LSG Group experts clarify food myths from around the world – Episode 19 is about carrots and vision.
The belief that carrots improve vision – especially in the dark – probably originated during the Second World War. The British Royal Air Force, it is said, served up vast quantities of the root vegetable to fighter pilots to increase their accuracy at night. The anecdote might have served only to divert attention away from the new radar technology the British were using that granted them better accuracy – but there could be some truth to the story, right, Anthony Wright?
The Lead Executive Chef of LSG Group says: “That carrots are good for the health of the eyes is absolutely right, but that they would make an otherwise healthy person see significantly better is a myth.”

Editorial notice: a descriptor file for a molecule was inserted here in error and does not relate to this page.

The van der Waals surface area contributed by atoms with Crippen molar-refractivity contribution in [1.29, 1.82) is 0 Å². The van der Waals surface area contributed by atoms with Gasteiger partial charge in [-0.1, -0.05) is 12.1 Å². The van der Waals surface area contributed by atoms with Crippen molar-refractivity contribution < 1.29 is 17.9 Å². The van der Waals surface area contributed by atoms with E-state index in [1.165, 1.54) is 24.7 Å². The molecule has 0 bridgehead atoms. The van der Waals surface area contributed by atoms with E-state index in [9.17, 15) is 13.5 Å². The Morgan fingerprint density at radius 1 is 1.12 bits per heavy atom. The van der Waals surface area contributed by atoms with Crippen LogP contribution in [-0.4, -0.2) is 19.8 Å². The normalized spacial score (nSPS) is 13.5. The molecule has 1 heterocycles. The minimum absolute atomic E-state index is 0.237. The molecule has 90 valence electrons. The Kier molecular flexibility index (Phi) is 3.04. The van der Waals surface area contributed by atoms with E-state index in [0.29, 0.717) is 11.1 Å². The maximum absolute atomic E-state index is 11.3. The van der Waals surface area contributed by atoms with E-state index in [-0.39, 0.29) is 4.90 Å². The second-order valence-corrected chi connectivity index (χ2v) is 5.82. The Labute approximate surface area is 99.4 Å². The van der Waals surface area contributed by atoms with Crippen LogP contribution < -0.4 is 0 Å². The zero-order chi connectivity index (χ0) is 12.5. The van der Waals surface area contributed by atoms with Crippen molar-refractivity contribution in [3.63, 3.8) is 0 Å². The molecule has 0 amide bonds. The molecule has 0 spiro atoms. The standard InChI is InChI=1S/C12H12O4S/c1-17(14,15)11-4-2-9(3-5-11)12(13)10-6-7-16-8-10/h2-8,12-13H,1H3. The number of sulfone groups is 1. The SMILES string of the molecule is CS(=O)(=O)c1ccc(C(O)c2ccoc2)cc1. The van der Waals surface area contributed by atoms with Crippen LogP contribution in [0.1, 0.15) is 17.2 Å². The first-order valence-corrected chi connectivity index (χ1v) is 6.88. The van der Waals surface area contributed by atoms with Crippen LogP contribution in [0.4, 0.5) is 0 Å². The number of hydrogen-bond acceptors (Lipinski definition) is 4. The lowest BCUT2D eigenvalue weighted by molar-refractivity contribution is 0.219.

Why? Carrots contain a lot of beta-carotene, which is then converted to vitamin A in the body. This in turn can help with age-related eye diseases. If a vitamin A deficiency persists for a long time, color vision and night vision may be impaired. In that case, carrots might help.
Today, however, a vitamin A deficiency is rare. It is also found in many other foods, such as calf’s liver, parsley, kale, spinach and palm oil, sometimes in even greater quantities than in carrots.